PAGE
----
“The Gift,” by Joss Whedon
Zoom! As a special fannish gift, we get a little clip from everything that’s gone before! I call these blipverts—who gets the reference?
As “The Gift” opens, we’re still in the eye of the hurricane; things haven’t yet gotten apocalyptic with between Team Slayer and Glory. The story opens in the alley behind the Magic Box, with a disposable vamp of the week. It’s been a while since either we or Buffy has seen one of these, and it’s all so five years ago: the vamp hasn’t heard of her, and neither has its would-be victim.
“You’re just a girl,” the latter says, choking a little on his surprise at still being alive.
Ah, if only, thinks Buffy.
She returns to the store, where the Scoobies are hashing over the details of the ritual. Nothing good has broken there: the fact is that once Dawn’s bleeding, the hellverses open up and everything is doom, gloom and rain of fire until the kid has gasped her last.
Giles insists on raising the possibility that they kill Dawn. Buffy’s not up for that. “They made her out of me,” she says. I found this one of the most affecting monologues in the seven-series run.
Xander, by way of attempting to be positive, suggests they just kill Ben. Yay! We can do that, right? Then he’s appalled by himself. But he wants to live and not murder a child. That’s natural enough, right? Anya agrees, and is prepared to come up with real ideas, like using the Dagon sphere and arming Buffy with Olaf the Troll-god’s hammer. Tara’s contribution will be helping them find the ritual’s location.
Since by now the biggest weapon in the team gun rack is Willow, Buffy spends some time helping her get her nerve up.
Last minute chit-chat is also happening across town at the sacrificial tower. Here, it’s less about tactics and more about fashion statements and emotion. The minions are putting on their pretty robes. Ben is trying to get Dawn to dress up for her exciting death party and assuage his guilt by telling her comforting lies about how it won’t hurt. This leads Dawn to conclude that Ben is harder to take than Glory, who is at least up-front and honest about her evilness. She shrieks until Glory appears; when she does, her Effulgent Scrumptiousness brings her up to speed on the “Buffy will have to kill you if she wants to save Sunnydale” issue.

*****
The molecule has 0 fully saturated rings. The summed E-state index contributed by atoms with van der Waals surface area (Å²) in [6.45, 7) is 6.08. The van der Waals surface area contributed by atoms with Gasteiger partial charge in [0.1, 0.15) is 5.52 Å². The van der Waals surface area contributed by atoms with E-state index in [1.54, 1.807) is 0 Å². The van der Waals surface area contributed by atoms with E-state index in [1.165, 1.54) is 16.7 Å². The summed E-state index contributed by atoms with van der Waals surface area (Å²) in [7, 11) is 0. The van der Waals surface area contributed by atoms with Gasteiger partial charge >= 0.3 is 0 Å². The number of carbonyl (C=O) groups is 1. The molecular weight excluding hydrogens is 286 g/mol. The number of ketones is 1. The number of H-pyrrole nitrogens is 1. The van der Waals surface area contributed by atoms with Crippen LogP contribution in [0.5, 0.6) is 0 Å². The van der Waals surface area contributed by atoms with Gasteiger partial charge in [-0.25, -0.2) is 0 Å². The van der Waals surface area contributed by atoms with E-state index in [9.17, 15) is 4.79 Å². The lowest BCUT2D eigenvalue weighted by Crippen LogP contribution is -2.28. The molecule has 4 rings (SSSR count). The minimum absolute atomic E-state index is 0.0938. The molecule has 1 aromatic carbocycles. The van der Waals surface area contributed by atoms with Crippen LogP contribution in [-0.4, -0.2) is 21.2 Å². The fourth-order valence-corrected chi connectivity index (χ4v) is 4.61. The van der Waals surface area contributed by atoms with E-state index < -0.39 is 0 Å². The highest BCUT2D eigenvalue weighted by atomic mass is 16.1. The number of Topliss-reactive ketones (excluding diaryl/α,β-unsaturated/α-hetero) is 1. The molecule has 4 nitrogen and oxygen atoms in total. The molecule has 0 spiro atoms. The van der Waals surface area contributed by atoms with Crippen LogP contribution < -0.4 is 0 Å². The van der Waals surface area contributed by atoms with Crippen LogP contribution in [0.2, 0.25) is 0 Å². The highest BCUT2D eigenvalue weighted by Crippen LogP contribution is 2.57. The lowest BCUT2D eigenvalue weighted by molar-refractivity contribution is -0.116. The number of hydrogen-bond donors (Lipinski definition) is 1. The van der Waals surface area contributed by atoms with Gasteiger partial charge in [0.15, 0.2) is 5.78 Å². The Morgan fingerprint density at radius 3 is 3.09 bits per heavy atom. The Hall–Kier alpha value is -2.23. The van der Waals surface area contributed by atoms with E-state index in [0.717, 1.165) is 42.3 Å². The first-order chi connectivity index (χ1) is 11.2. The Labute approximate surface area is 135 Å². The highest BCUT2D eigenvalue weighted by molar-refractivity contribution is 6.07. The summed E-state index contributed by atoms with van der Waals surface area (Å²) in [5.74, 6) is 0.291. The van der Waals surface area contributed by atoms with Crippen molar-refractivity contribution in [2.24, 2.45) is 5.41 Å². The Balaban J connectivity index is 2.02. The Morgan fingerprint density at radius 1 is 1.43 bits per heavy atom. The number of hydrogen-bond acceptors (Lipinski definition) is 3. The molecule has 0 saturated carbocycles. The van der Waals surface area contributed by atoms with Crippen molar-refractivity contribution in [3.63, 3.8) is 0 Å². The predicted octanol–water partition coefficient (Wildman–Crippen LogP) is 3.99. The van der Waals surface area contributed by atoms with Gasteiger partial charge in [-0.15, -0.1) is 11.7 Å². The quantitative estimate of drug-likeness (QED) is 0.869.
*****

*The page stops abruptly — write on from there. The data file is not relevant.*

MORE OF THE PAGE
Neither Giles or Buffy really has the energy to be at odds, so they talk out their differences. She tells him, essentially, that she can’t sacrifice Dawn the way she did Angel. That she’s used up.
It’s fair. We loved her for killing Angel, but that was in part because Angelus went out of his way to make it necessary. Could anyone love her for slaughtering Dawn? Whatever one thinks of the sibling-as-sacrifice story, Sarah Michelle Gellar rocks these scenes. It’s bummerific, yes. The fun’s leached out of the Buffyverse—it’s not as darkly entertaining as seeing Buffy fight Faith, for example—but she is convincing.
And after so many apocalypses, the conclusion she reaches seems utterly reasonable: “If Dawn dies, I’m quitting.”
Speaking of whom, Dawn does finally change into her ritual dress. (The alternative, one assumes, was getting forcibly changed by the scabby monks.) She folds up her old clothes and leaves them stacked, neatly, on a chair. It’s meant to be poignant and it works for me.
The Gift takes time to give most of the Scoobies a few delightful little instants of connection. Now, as the time for the battle nears, XandAnya are taking a moment. Many of them, really. First a sex moment as they pretend to hunt for the Dagon Sphere in the basement, and then an ‘Eeek the Buffybot!’ moment and and a ‘Remember, Kids, Anya is afraid of Bunnies!’ bit. It all culminates in a lovely monologue about how much she loves him and doesn’t want him to die…
And then Xander asks Anya to marry him. Because, he says—when she slaps him for it—he believes they’re going to survive.
Buffy, of course, isn’t so sure. She heads back to Chez Summers with Spike for weapons and tells him they won’t all make it. She invites him back into the house and he tells her he knows he’s a monster. He also promises to protect Dawn to the end.